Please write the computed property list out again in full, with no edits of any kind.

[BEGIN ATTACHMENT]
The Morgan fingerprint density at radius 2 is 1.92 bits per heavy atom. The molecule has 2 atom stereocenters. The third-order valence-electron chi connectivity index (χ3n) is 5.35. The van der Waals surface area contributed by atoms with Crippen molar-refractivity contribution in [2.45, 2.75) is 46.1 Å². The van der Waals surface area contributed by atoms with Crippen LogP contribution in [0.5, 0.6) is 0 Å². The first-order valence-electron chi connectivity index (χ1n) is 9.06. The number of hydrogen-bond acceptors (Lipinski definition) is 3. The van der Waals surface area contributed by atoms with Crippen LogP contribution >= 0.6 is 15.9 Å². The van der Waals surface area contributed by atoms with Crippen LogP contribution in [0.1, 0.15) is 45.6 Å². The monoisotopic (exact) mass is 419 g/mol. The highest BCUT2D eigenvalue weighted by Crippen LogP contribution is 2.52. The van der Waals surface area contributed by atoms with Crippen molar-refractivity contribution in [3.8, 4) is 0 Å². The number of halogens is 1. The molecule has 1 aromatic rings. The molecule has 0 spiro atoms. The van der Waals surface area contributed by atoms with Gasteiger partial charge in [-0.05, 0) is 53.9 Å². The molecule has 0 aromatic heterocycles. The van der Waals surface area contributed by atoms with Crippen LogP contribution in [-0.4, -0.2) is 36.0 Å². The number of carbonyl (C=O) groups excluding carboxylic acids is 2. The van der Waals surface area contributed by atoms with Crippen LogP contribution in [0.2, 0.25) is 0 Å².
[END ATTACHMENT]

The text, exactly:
The Morgan fingerprint density at radius 2 is 1.92 bits per heavy atom. The molecule has 2 atom stereocenters. The third-order valence-electron chi connectivity index (χ3n) is 5.35. The van der Waals surface area contributed by atoms with Crippen molar-refractivity contribution in [2.45, 2.75) is 46.1 Å². The van der Waals surface area contributed by atoms with Crippen LogP contribution in [0.5, 0.6) is 0 Å². The first-order valence-electron chi connectivity index (χ1n) is 9.06. The number of hydrogen-bond acceptors (Lipinski definition) is 3. The van der Waals surface area contributed by atoms with Crippen LogP contribution >= 0.6 is 15.9 Å². The van der Waals surface area contributed by atoms with Crippen LogP contribution in [0.1, 0.15) is 45.6 Å². The monoisotopic (exact) mass is 419 g/mol. The highest BCUT2D eigenvalue weighted by Crippen LogP contribution is 2.52. The van der Waals surface area contributed by atoms with Crippen molar-refractivity contribution in [3.8, 4) is 0 Å². The number of halogens is 1. The molecule has 1 aromatic rings. The molecule has 0 spiro atoms. The van der Waals surface area contributed by atoms with Gasteiger partial charge in [-0.05, 0) is 53.9 Å². The molecule has 0 aromatic heterocycles. The van der Waals surface area contributed by atoms with Crippen LogP contribution in [-0.4, -0.2) is 36.0 Å². The number of carbonyl (C=O) groups excluding carboxylic acids is 2. The van der Waals surface area contributed by atoms with Crippen LogP contribution in [0.2, 0.25) is 0 Å².